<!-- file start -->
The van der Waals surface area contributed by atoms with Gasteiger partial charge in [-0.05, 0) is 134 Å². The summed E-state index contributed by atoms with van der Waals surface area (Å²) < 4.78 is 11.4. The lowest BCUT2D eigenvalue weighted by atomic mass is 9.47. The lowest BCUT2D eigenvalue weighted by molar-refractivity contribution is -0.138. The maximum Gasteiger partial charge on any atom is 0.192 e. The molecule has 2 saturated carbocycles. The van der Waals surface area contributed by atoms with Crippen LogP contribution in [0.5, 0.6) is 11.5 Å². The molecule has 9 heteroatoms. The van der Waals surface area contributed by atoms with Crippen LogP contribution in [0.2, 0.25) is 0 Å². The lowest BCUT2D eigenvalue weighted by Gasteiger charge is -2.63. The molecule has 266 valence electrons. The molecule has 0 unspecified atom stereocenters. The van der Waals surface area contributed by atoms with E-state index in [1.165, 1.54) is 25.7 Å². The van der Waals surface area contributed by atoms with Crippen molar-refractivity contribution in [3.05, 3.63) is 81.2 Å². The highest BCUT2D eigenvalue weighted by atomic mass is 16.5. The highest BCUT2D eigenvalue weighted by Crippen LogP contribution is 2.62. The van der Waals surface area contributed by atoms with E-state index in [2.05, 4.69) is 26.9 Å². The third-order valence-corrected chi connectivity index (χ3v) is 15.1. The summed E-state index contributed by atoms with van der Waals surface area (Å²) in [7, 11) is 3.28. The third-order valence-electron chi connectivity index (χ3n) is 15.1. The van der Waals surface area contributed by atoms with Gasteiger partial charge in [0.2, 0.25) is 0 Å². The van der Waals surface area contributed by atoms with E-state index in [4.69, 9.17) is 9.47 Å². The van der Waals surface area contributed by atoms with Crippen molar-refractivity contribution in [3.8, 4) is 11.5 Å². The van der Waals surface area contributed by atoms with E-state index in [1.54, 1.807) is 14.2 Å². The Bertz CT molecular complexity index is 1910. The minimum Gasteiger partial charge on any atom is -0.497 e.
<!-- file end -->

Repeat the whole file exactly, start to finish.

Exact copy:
The van der Waals surface area contributed by atoms with Gasteiger partial charge in [-0.05, 0) is 134 Å². The summed E-state index contributed by atoms with van der Waals surface area (Å²) < 4.78 is 11.4. The lowest BCUT2D eigenvalue weighted by atomic mass is 9.47. The lowest BCUT2D eigenvalue weighted by molar-refractivity contribution is -0.138. The maximum Gasteiger partial charge on any atom is 0.192 e. The molecule has 2 saturated carbocycles. The van der Waals surface area contributed by atoms with Crippen LogP contribution in [0.5, 0.6) is 11.5 Å². The molecule has 9 heteroatoms. The van der Waals surface area contributed by atoms with Crippen LogP contribution in [0.2, 0.25) is 0 Å². The lowest BCUT2D eigenvalue weighted by Gasteiger charge is -2.63. The molecule has 266 valence electrons. The molecule has 0 unspecified atom stereocenters. The van der Waals surface area contributed by atoms with E-state index in [1.165, 1.54) is 25.7 Å². The van der Waals surface area contributed by atoms with Crippen molar-refractivity contribution in [3.05, 3.63) is 81.2 Å². The highest BCUT2D eigenvalue weighted by atomic mass is 16.5. The highest BCUT2D eigenvalue weighted by Crippen LogP contribution is 2.62. The van der Waals surface area contributed by atoms with E-state index in [2.05, 4.69) is 26.9 Å². The third-order valence-corrected chi connectivity index (χ3v) is 15.1. The summed E-state index contributed by atoms with van der Waals surface area (Å²) in [7, 11) is 3.28. The third-order valence-electron chi connectivity index (χ3n) is 15.1. The van der Waals surface area contributed by atoms with Gasteiger partial charge in [0.2, 0.25) is 0 Å². The van der Waals surface area contributed by atoms with E-state index in [4.69, 9.17) is 9.47 Å². The van der Waals surface area contributed by atoms with Crippen molar-refractivity contribution in [3.8, 4) is 11.5 Å². The van der Waals surface area contributed by atoms with E-state index in [1.54, 1.807) is 14.2 Å². The Bertz CT molecular complexity index is 1910. The minimum Gasteiger partial charge on any atom is -0.497 e.